This is where St Bernard comes in very strongly. The mystical union, Bernard says, is when the soul is married to God and, though of different substances, it becomes one spirit with God. If there is a way to sum up Christian mystical experience, this is undoubtedly the most sublime: that we become one spirit with God in a mystical marriage.

I think it’s notable that Bernard is sometimes referred to as the last of the Patristic era; and also notable that he is just on the cusp of the dawning of Scholastic theology. We often talk about the three centers of gravity in the human person: the gut, the heart and the head. If I am not stretching this all too far, I like to think of the early monastic tradition and fathers as the gut, rooted in practical spirituality, close to the earth and close to the movements of their own inner beings. And of course it is not a far stretch to see the Scholastic era well represented by the head. But on the way from the gut to the head, it was necessary to pass through the heart; and somehow Bernard represents that for me. A great gush of affective spirituality on the way to the heady Scholastic era.

Bernard’s Sermons on the Song of Songs is considered a mystical masterpiece and his own capolavoro. It’s comprised of 86 different sermons offering a verse-by-verse commentary, and he had still only gotten to the third chapter! Interpretation of the Song of Songs of course already had a long venerable history by the time Bernard got a hold of it. The rabbis saw it as a metaphor for the covenant between God and Israel; that’s why they included an erotic love poem in the Hebrew Scriptures. The Christians see it as a song between Christ and the church, the whole church. And then Origen, followed by Ambrose, Gregory of Nyssa and Gregory the Great, begin to see it as a love song between God and the individual soul. Bernard certainly knew this tradition and drew on it. But in his hands the Song of Songs becomes something new again. It’s almost as if he created a whole new vocabulary for the Western mystical tradition, with a whole new set of images and themes. He was convinced that erotic language was the best analogy for describing the human encounter with the divine. The Song, Bernard says in his first sermon on it, “…expresses the mounting desires of the soul, its marriage song, an exultation of spirit poured forth in figurative language pregnant with delight.” (SCC 1.7-8) From Bernard on this kind of language will stay in the Western mystical tradition, and perhaps come to its apogee in the writings of Teresa of Avila and John of the Cross, but it is with Bernard that it gets its first real push. In Sermon 83 on the Song he writes:
When she loves perfectly, the soul is wedded to the Word . . .
Truly this is a spiritual contract, a holy marriage.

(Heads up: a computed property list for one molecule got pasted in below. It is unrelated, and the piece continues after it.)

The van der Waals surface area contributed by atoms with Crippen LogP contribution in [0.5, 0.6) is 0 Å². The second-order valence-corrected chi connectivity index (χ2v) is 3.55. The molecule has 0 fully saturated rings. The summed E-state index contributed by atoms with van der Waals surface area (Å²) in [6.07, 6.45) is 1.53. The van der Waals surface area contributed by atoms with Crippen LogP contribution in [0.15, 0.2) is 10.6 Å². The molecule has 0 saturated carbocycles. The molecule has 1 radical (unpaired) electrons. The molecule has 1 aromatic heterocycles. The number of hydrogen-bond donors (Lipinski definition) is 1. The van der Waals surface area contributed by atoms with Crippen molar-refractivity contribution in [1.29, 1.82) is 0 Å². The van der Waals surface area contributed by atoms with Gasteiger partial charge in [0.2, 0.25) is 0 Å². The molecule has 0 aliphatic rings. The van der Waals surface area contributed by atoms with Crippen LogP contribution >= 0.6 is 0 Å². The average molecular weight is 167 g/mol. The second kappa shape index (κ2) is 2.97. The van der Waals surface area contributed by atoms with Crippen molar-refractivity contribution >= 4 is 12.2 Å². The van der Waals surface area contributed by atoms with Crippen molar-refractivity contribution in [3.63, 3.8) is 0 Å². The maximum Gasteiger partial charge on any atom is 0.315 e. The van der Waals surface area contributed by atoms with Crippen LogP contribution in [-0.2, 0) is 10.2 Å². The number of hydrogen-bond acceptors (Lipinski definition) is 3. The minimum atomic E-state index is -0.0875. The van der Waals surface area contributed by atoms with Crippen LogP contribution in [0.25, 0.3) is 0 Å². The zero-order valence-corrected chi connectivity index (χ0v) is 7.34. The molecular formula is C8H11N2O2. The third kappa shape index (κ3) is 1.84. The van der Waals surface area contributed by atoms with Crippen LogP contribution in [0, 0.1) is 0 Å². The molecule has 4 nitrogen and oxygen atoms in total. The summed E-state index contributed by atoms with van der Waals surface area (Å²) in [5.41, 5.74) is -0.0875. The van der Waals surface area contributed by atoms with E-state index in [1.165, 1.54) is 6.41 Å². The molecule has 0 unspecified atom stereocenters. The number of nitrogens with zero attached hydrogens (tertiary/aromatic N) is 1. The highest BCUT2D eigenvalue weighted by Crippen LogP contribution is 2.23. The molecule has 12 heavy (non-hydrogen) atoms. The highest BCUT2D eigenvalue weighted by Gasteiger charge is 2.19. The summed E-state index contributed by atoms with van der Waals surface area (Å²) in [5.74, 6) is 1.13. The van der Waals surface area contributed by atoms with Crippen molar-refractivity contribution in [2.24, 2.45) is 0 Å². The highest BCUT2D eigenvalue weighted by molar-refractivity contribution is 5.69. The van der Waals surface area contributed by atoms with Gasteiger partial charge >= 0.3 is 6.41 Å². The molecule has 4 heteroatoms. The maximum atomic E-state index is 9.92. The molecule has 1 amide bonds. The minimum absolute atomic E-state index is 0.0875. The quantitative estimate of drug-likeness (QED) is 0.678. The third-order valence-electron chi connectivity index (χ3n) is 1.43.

It is more than a contract, it is an embrace:
an embrace where identity of will makes of two one spirit. (SCC 83.3)
One spirit with God! Now, he is only echoing St Pauls' language here, but still this is an astounding claim! God, in Christ, and the soul become one spirit! Notice here, it is not even an annihilation of our will; but an identity of our will with God’s. Nothing of us is lost. If God and the soul “cohere with the bond of love” we are “said to be of one spirit” with God.

Let him kiss me with the kiss of his lips, the Song says. What does this mean to be kissed by the kiss? Well, Jesus is the kiss of God. Just as we are the image of the image, so we are kissed by the kiss, kissed by the Word, kissed by Jesus. That’s Jesus’ function as Word made flesh: to kiss us, unite us with himself so that as one spirit with him we can be of one spirit with God through him, with him and in him.

We’ve been on retreat all week and this is a nice way to end the week. Our conferences were excellent, offered by Columba Stewart, OSB, undoubtedly one of the world’s experts on early monastic sources. But they were a little academic, and it took some time for them to sink down into the gut. St Bernard serves as a reminder that on the way from our head to our gut (or from our gut to our head) we should make sure we don’t hurry too quickly past the heart, and let God kiss us with the kiss of his lips, let Jesus invite us to the wedding chamber, to the wedding banquet, so as to make of us one spirit with God.

The sad thing is that, after allowing himself to get lured into spending the better part of his career involved in the politics of the church––including preaching an ill-fated Crusade!––, shortly before his death Bernard wrote in a letter that he was a sort of “modern chimera, neither cleric nor layman. I have kept the habit of a monk, but I have long ago abandoned the life.” History has judged him differently, but it is too bad that he himself was not tasting the sweetness of union with God as an old man. The good are always tempted by the good, my spiritual director tells me. Let’s make sure we don’t get caught up in the “stuff” of religion––whatever tradition––to the expense of the real stuff.